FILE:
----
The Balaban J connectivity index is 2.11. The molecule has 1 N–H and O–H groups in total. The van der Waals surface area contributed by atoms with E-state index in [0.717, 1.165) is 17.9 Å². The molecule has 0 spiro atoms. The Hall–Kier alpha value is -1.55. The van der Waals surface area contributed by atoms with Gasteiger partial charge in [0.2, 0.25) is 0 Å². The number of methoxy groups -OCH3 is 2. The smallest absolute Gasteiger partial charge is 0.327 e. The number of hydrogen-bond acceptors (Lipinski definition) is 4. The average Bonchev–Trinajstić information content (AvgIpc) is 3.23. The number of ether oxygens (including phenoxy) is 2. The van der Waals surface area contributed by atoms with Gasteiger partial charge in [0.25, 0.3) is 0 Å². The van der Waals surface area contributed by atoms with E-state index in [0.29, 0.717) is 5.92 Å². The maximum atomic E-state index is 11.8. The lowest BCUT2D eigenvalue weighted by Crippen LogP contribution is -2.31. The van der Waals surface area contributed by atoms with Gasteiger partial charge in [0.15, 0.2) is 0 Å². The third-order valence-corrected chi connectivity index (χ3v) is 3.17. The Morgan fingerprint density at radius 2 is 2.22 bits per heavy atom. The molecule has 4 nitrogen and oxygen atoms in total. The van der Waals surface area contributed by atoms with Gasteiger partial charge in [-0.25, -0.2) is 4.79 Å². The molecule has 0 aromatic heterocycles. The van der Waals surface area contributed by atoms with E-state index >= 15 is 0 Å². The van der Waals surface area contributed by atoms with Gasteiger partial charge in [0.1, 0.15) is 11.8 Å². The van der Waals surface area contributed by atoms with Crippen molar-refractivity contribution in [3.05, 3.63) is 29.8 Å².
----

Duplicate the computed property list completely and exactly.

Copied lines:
The Balaban J connectivity index is 2.11. The molecule has 1 N–H and O–H groups in total. The van der Waals surface area contributed by atoms with E-state index in [0.717, 1.165) is 17.9 Å². The molecule has 0 spiro atoms. The Hall–Kier alpha value is -1.55. The van der Waals surface area contributed by atoms with Gasteiger partial charge in [0.2, 0.25) is 0 Å². The number of methoxy groups -OCH3 is 2. The smallest absolute Gasteiger partial charge is 0.327 e. The number of hydrogen-bond acceptors (Lipinski definition) is 4. The average Bonchev–Trinajstić information content (AvgIpc) is 3.23. The number of ether oxygens (including phenoxy) is 2. The van der Waals surface area contributed by atoms with Gasteiger partial charge in [0.25, 0.3) is 0 Å². The van der Waals surface area contributed by atoms with E-state index in [0.29, 0.717) is 5.92 Å². The maximum atomic E-state index is 11.8. The lowest BCUT2D eigenvalue weighted by Crippen LogP contribution is -2.31. The van der Waals surface area contributed by atoms with Gasteiger partial charge in [0.15, 0.2) is 0 Å². The third-order valence-corrected chi connectivity index (χ3v) is 3.17. The Morgan fingerprint density at radius 2 is 2.22 bits per heavy atom. The molecule has 4 nitrogen and oxygen atoms in total. The van der Waals surface area contributed by atoms with Gasteiger partial charge in [-0.25, -0.2) is 4.79 Å². The molecule has 0 aromatic heterocycles. The van der Waals surface area contributed by atoms with E-state index >= 15 is 0 Å². The van der Waals surface area contributed by atoms with Gasteiger partial charge in [0.1, 0.15) is 11.8 Å². The van der Waals surface area contributed by atoms with Crippen molar-refractivity contribution in [3.05, 3.63) is 29.8 Å².